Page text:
Drupal, a content management software platform that is used to make loads of business websites and applications is urging users to upgrade to the latest release that looks to patch 2 critical remote code execution bugs impacting Drupal 7 and Drupal 8. It doesn’t just stop there, developers have also uncovered three additional “moderately critical” vulnerabilities.
The 2 critical bugs use PHP’s mail function [DefaultMailSystem::mail()] in Drupal 7 and 8 which includes an injection vulnerability in the default Drupal backend.
“A remote attacker could exploit some of these vulnerabilities to take contro of an affected system,” according to a security bulletin posted by the United States Computer Emergency Readiness Team (US CERT).
The advisory of the vulnerability expressed that when using this default mail system to send emails, some variables were not being sanitised for shell arguments, according to a separate advisory released by the Drupal developer community. When the untrusted input is not sanitised correctly that could lead to remote code execution.
This glitch was reported by security researcher and senior web developer Damien Tournoud with Princeton University. A second remote code execution bug, reported by Nick Booher, exists in Drupal 9’s Contextual Links module. In Drupal, these modules supply contextual links that allow privileged users to quickly perform tasks related to regions of the page – without having to navigate to the Admin Dashboard.
Nick also mentioned a second remote code execution bug that exists in Drupal 9’s contextual Links module. However, the contextual links module doesn’t sufficiently validate the requested contextual links. This means that a hacker could launch a remote code execution attack in these links.
There is one upside, states Drupal:
“This vulnerability is mitigated by the fact that an attacker must have a role with the permission ‘access contextual links,’”.
Drupal also acknowledged three other “moderately critical” bugs in its advisory.
The first is an access bypass bug in the content moderation tool in Drupal 8. Essentially, in some conditions, content moderation fails to check a users’ access to use certain transitions – potentially allowing access bypass.
Another open redirect vulnerability in Drupal 7 and 8 allows an external URL injection through URL aliases.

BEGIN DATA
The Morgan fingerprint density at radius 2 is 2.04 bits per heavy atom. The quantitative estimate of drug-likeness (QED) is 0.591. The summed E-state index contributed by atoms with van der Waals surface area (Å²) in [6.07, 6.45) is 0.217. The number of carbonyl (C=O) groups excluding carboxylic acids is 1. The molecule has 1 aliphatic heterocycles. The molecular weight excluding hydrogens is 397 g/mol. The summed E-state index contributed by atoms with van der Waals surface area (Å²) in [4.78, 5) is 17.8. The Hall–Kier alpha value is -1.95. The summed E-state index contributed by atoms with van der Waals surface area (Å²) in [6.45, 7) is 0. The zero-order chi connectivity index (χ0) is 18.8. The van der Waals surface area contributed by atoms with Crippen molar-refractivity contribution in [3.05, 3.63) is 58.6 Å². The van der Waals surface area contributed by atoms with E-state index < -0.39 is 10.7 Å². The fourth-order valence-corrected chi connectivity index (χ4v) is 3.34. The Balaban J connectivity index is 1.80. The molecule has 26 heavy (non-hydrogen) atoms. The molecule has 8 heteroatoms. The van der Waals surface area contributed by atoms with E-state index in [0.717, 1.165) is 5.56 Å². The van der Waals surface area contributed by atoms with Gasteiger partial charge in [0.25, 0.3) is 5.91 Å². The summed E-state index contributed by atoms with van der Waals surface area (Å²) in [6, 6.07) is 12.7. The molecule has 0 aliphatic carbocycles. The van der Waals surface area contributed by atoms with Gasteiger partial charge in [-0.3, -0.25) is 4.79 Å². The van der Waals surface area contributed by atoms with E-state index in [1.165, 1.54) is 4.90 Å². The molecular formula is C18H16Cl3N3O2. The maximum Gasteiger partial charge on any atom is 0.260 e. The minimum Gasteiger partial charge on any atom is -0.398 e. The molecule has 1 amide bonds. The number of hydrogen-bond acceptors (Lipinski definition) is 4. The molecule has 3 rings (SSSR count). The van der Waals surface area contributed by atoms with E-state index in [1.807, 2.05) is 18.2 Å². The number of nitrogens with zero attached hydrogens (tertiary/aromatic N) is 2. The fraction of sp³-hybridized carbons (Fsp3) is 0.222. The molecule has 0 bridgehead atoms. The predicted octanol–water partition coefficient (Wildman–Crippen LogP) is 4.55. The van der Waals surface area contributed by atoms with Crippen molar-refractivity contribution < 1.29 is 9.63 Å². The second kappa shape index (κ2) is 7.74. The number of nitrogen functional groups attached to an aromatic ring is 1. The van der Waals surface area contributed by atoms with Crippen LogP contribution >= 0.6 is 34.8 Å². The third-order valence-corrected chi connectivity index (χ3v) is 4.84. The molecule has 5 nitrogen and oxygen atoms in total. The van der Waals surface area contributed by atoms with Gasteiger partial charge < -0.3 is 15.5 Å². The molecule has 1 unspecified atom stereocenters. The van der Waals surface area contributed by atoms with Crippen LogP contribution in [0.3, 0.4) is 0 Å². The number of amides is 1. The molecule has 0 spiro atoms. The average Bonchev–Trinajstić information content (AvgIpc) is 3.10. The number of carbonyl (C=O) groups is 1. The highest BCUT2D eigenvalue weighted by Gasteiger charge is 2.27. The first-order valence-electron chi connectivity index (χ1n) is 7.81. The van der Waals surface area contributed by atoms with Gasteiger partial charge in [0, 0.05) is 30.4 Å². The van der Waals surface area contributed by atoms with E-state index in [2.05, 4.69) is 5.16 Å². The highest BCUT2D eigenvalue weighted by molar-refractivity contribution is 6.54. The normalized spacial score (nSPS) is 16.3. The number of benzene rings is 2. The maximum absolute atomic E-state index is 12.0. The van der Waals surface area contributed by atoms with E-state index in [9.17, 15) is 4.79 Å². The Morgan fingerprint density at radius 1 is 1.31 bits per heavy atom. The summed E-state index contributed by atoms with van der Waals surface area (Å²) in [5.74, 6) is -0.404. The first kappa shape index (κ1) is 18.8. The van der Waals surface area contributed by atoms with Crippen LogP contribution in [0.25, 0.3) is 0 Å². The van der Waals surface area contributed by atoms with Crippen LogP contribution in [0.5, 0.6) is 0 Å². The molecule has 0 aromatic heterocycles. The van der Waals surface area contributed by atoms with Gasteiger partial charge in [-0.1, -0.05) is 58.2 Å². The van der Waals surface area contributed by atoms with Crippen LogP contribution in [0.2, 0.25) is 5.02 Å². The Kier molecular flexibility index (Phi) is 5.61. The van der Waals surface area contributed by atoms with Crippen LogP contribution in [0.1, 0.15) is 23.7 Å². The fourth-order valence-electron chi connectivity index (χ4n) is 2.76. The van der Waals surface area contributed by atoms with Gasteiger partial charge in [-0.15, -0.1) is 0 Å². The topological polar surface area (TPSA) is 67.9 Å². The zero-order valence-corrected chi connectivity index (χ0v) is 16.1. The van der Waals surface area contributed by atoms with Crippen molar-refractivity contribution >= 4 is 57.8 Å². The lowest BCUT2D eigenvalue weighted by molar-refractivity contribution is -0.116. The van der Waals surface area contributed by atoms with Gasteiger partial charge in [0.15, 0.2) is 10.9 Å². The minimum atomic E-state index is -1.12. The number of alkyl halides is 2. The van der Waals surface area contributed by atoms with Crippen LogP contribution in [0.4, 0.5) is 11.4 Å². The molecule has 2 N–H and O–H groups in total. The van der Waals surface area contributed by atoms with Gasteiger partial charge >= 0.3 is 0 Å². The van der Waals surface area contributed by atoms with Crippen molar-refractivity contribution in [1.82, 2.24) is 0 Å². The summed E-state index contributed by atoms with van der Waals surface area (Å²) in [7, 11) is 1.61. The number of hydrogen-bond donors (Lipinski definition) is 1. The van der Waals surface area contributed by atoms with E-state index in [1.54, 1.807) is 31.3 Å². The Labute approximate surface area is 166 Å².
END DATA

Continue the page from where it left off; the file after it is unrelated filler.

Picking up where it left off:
The path module allows users with the ‘administer paths’ to create pretty URLs for content – and that means that “In certain circumstances, the user can enter a particular path that triggers an open redirect to a malicious URL,” Drupal said.
The issue is mitigated by the fact that the user needs the administer paths permission to exploit, Drupal said.
Finally, a “moderately critical” bug in Drupal’s redirect process allows bad actors to trick users into visiting third party websites.
According to Drupal, Drupal core and contributed modules frequently use a “destination” query string parameter in URLs to redirect users to a new destination after completing an action on the current page.
“Under certain circumstances, malicious users can use this parameter to construct a URL that will trick users into being redirected to a 3rd party website, thereby exposing the users to potential social engineering attacks,” said Drupal.
All bugs were fixed, and Drupal advised users to upgrade to the most recent version of Drupal 7 or 8 core.
“Minor versions of Drupal 8 prior to 8.5.x are not supported and do not receive security coverage, so sites running older versions should update to the above 8.5.x release immediately. 8.5.x will receive security coverage until May 2019,” the company said.
Drupal has had a run through the mill when it comes to vulnerabilities this year, in particular dealing with a flaw (CVE-2018-7600) in March impacting versions 6,7, and 8 of Drupal’s CMS platform, which impacted over one million sites running Drupal.
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